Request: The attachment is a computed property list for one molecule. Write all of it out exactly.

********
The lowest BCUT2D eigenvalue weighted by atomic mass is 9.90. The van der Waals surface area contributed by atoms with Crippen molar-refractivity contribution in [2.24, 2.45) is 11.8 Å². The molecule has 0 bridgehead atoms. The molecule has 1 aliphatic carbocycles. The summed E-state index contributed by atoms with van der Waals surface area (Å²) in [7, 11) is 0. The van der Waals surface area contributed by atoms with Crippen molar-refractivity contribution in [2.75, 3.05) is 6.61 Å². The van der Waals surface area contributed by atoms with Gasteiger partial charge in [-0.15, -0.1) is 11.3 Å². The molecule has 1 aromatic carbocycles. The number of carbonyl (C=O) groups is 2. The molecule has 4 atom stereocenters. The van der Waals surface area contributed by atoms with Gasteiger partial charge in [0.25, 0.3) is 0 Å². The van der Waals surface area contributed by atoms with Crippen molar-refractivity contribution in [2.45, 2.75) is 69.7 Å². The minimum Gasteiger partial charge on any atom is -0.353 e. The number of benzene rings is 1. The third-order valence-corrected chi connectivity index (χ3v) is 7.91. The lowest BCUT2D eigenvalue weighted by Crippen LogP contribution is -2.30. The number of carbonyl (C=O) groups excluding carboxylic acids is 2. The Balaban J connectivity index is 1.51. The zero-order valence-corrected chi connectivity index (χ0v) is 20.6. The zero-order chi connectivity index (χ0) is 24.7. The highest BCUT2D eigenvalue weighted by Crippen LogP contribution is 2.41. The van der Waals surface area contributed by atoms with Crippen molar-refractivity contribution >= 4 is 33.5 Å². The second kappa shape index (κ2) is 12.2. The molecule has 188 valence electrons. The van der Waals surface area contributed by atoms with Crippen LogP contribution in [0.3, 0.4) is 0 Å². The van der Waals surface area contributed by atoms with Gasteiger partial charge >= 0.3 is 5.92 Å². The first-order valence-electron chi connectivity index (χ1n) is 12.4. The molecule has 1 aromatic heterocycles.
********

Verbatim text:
The lowest BCUT2D eigenvalue weighted by atomic mass is 9.90. The van der Waals surface area contributed by atoms with Crippen molar-refractivity contribution in [2.24, 2.45) is 11.8 Å². The molecule has 0 bridgehead atoms. The molecule has 1 aliphatic carbocycles. The summed E-state index contributed by atoms with van der Waals surface area (Å²) in [7, 11) is 0. The van der Waals surface area contributed by atoms with Crippen molar-refractivity contribution in [2.75, 3.05) is 6.61 Å². The van der Waals surface area contributed by atoms with Gasteiger partial charge in [-0.15, -0.1) is 11.3 Å². The molecule has 1 aromatic carbocycles. The number of carbonyl (C=O) groups is 2. The molecule has 4 atom stereocenters. The van der Waals surface area contributed by atoms with Gasteiger partial charge in [0.25, 0.3) is 0 Å². The van der Waals surface area contributed by atoms with Crippen molar-refractivity contribution in [2.45, 2.75) is 69.7 Å². The minimum Gasteiger partial charge on any atom is -0.353 e. The number of benzene rings is 1. The third-order valence-corrected chi connectivity index (χ3v) is 7.91. The lowest BCUT2D eigenvalue weighted by Crippen LogP contribution is -2.30. The number of carbonyl (C=O) groups excluding carboxylic acids is 2. The Balaban J connectivity index is 1.51. The zero-order valence-corrected chi connectivity index (χ0v) is 20.6. The zero-order chi connectivity index (χ0) is 24.7. The highest BCUT2D eigenvalue weighted by Crippen LogP contribution is 2.41. The van der Waals surface area contributed by atoms with Crippen molar-refractivity contribution >= 4 is 33.5 Å². The second kappa shape index (κ2) is 12.2. The molecule has 188 valence electrons. The van der Waals surface area contributed by atoms with Crippen LogP contribution in [0.3, 0.4) is 0 Å². The van der Waals surface area contributed by atoms with Gasteiger partial charge >= 0.3 is 5.92 Å². The first-order valence-electron chi connectivity index (χ1n) is 12.4. The molecule has 1 aromatic heterocycles.